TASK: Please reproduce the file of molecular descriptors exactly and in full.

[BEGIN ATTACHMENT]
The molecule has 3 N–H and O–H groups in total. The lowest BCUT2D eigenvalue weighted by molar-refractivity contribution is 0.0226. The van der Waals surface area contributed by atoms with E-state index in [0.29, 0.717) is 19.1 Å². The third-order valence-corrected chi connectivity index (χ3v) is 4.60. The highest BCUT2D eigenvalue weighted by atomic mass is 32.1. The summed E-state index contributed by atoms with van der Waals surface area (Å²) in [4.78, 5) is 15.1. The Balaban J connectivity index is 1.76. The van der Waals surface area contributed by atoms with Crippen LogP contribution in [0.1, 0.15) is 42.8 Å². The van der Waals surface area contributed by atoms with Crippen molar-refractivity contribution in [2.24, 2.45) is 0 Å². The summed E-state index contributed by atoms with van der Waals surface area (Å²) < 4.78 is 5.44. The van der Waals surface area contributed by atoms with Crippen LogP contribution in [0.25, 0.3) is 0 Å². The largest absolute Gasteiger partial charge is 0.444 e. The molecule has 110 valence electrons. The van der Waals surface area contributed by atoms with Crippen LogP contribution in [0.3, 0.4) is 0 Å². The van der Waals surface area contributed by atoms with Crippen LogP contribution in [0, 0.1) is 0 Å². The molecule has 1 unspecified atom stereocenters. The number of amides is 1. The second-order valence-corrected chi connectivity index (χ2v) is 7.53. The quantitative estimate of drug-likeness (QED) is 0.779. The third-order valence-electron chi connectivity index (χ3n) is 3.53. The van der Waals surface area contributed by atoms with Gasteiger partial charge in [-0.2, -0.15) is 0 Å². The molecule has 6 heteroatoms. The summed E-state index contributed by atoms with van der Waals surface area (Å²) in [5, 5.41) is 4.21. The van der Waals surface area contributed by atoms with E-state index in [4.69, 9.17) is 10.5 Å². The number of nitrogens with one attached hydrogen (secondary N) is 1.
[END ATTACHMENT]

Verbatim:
The molecule has 3 N–H and O–H groups in total. The lowest BCUT2D eigenvalue weighted by molar-refractivity contribution is 0.0226. The van der Waals surface area contributed by atoms with E-state index in [0.29, 0.717) is 19.1 Å². The third-order valence-corrected chi connectivity index (χ3v) is 4.60. The highest BCUT2D eigenvalue weighted by atomic mass is 32.1. The summed E-state index contributed by atoms with van der Waals surface area (Å²) in [4.78, 5) is 15.1. The Balaban J connectivity index is 1.76. The van der Waals surface area contributed by atoms with Crippen LogP contribution in [0.1, 0.15) is 42.8 Å². The van der Waals surface area contributed by atoms with Crippen molar-refractivity contribution in [2.24, 2.45) is 0 Å². The summed E-state index contributed by atoms with van der Waals surface area (Å²) < 4.78 is 5.44. The van der Waals surface area contributed by atoms with Crippen LogP contribution in [0.25, 0.3) is 0 Å². The largest absolute Gasteiger partial charge is 0.444 e. The molecule has 110 valence electrons. The van der Waals surface area contributed by atoms with Crippen LogP contribution in [0.3, 0.4) is 0 Å². The van der Waals surface area contributed by atoms with Crippen LogP contribution in [0, 0.1) is 0 Å². The molecule has 1 unspecified atom stereocenters. The number of amides is 1. The second-order valence-corrected chi connectivity index (χ2v) is 7.53. The quantitative estimate of drug-likeness (QED) is 0.779. The third-order valence-electron chi connectivity index (χ3n) is 3.53. The van der Waals surface area contributed by atoms with Gasteiger partial charge in [-0.2, -0.15) is 0 Å². The molecule has 6 heteroatoms. The summed E-state index contributed by atoms with van der Waals surface area (Å²) in [5, 5.41) is 4.21. The van der Waals surface area contributed by atoms with E-state index in [4.69, 9.17) is 10.5 Å². The number of nitrogens with one attached hydrogen (secondary N) is 1.